Working With Pattern Matching In C# 7.0

I am here to continue the series related to C# 7.0 features. Today we will be going through another feature called pattern matching and will demonstrate its uses in an easy manner.

Pattern matching

Pattern matching is introduced in C# 7.0 to bring more logical ability in the language. Patterns are not new in the programming languages however it’s introduced first time in C# with the limited features and more is expected to come in the upcoming versions.

Pattern matching is useful in many ways however the cases are given below, which C# 7.0 currently supports.

  • Pattern matching can be used with any data type including custom whereas if/else can only be used with primitive types.
  • Pattern matching has the ability to extract the data from the expression.

C# 7.0 introduced two type of pattern matching, as shown below.

  • With “is” expression
  • With switch..case statement

Let’s go through on these patterns in detail.

Pattern with “is” expression:

To support pattern matching, a new construct has been introduced in the right side of the type in the “is” expression. The code snippet given below illustrates the same.

  1. //C# 7.0 extends the is expression by adding a pattern in the right side of the expression,   
  2.             //that can be a value extracted from an expression  
  3.             var myData = "My Custom Data";  
  4.             var myData2 = myData is string ? "String" : "Not a string";  
  5.             var myData3 = myData is string p ? p : "Not a String";  
  6.             Console.WriteLine(myData2);  
  7.             Console.WriteLine(myData3);  

Look at the tiny variable “p” after string type. Have you seen it earlier?

This is something, which is  introduced in C# 7.0 to support pattern matching. Also just to add, I just took name “p” however it can be any permitted variable name.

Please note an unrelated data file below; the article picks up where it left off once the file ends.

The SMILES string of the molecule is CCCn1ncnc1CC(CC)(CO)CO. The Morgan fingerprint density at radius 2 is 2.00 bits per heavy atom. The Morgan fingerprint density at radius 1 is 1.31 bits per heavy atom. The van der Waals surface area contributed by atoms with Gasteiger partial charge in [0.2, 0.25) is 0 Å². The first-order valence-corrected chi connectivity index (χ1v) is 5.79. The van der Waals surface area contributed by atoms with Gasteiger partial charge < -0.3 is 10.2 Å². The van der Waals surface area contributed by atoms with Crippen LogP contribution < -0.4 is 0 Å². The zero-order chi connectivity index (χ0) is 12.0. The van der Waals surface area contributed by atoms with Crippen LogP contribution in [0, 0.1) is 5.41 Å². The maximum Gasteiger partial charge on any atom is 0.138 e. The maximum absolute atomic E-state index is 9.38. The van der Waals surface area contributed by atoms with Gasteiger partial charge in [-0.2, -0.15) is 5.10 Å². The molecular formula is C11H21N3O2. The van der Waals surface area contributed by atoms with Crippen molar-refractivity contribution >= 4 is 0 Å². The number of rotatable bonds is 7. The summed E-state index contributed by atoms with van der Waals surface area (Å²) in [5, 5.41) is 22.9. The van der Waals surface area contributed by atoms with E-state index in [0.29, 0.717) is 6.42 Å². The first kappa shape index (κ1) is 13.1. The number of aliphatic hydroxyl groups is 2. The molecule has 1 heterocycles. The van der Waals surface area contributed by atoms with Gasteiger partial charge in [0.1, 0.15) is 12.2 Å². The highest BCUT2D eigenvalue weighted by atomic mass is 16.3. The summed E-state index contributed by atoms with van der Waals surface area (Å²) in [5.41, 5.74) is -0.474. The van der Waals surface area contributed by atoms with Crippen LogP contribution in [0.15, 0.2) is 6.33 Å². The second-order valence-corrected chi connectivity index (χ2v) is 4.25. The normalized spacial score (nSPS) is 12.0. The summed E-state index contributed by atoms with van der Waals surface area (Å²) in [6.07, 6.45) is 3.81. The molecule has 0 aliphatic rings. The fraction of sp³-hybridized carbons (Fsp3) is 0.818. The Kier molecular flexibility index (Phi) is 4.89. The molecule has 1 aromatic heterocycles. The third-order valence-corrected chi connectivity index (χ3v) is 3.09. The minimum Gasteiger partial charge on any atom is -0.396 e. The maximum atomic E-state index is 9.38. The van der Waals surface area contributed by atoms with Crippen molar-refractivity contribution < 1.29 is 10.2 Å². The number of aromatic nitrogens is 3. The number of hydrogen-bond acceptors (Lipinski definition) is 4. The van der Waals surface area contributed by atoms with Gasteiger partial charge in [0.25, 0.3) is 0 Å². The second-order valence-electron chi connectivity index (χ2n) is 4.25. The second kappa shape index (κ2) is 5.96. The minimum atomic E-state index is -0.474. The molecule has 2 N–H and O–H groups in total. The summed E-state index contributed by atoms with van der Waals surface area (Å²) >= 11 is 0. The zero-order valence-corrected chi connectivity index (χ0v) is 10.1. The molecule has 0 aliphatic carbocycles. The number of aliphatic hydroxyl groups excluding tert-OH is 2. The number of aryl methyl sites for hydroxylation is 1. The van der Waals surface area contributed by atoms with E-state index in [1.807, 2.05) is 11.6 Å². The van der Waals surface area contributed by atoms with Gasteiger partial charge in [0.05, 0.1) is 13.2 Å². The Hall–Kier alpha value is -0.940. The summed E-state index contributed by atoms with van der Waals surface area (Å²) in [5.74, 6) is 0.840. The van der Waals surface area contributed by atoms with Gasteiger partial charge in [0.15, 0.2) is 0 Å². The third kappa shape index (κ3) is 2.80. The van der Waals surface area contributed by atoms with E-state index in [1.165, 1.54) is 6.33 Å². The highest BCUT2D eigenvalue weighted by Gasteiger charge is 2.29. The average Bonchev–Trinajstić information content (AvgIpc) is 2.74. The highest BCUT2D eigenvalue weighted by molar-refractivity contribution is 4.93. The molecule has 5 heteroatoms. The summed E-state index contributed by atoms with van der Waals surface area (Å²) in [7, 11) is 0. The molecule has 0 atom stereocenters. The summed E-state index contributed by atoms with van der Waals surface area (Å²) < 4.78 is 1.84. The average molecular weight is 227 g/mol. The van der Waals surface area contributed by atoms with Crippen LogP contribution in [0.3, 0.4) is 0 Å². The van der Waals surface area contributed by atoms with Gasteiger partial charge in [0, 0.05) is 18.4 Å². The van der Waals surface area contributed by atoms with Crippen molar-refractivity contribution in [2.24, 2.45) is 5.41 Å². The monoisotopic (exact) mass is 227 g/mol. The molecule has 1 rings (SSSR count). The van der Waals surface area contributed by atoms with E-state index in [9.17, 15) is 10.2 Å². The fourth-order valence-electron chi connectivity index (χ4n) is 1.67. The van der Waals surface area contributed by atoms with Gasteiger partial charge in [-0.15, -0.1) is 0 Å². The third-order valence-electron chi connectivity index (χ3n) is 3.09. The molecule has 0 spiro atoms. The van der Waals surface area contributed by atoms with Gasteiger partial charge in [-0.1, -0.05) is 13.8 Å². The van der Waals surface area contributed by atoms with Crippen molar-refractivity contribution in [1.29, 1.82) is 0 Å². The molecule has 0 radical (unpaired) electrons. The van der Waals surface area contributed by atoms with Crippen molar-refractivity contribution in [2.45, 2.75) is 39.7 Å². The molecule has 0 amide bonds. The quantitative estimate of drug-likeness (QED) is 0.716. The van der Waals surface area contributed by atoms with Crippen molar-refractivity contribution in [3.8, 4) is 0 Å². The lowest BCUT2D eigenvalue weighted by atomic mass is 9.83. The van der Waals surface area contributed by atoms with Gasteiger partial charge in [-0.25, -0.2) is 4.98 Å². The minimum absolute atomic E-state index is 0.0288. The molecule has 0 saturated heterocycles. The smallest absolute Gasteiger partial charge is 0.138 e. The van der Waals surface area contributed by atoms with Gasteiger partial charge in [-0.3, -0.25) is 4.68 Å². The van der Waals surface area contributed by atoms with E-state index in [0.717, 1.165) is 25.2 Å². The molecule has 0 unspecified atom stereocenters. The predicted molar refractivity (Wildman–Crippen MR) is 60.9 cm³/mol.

Output

C#

As you can see the second print statement has printed the value of “p” as “My Custom Data” as pattern matching and variable “p” was listening to the value of the variable myData, which is left to the “is” operator.

The screenshot given below explains the same.

C#

Pattern with switch..case statement

Pattern matching with switch..case statement is yet another newly introduced feature.

Now, switch..case statement can work with the expressions as well.

Let’s look at example to see this in action.

  1. public static void TestSwitchPattern()  
  2.         {  
  3.             var emp = new Employee();  
  4.             var dev = new Developer() { EmpId = 101, Name = "Prakash", City = "Satna" };  
  5.             var man = new Manager() { EmpId = 102, Name = "Srinivas", City = "Hyderabad" };  
  6.   
  7.             switch (man)  
  8.             {  
  9.                 case Employee e when (e.EmpId == 101):  
  10.                     Console.WriteLine($"Employee Name: {e.Name}");  
  11.                     break;  
  12.                 case Manager m when (m.EmpId == 102):  
  13.                     Console.WriteLine($"Employee Name: {m.Name}");  
  14.                     break;  
  15.                 default:  
  16.                     Console.WriteLine("Not found");  
  17.                     break;  
  18.             }  
  19.         }  
  20.   
  21.         class Employee  
  22.         {  
  23.             public int EmpId { get; set; }  
  24.             public string Name { get; set; }  
  25.             public string City { get; set; }  
  26.         }  
  27.         class Developer : Employee  
  28.         {}  
  29.         class Manager : Employee  
  30.         {}  

Output

C#

Did you figure out why and how the above output generated?

If not, then here’s an explanation,

In switch, we passed manager object (man), so it went to matching manager case and evaluated the expression and since it’s passed due to matching EmpId found, it printed the employee name.

Now as an experiment, if you change EmpId as suppose 105 in the statement given below.

  1. var man = new Manager() { EmpId = 105, Name = "Srinivas", City = "Hyderabad" };  

The output is given below.

C#

Since the expression evaluated as false in the matching case, it went to default and printed Not found.

Conclusion

In this article, first we have gone through what pattern matching stands for followed by explaining the related features introduced in C# 7.0. Later we explained both types of pattern matching constructs with the examples.

You can also download the attached demo project (PatternMatch.zip) by going through the full source code referred in the article.

Hope, you have liked the article. Look forward for your comments/suggestions.

In case you also want to go through the previous parts of the series, the links are given below.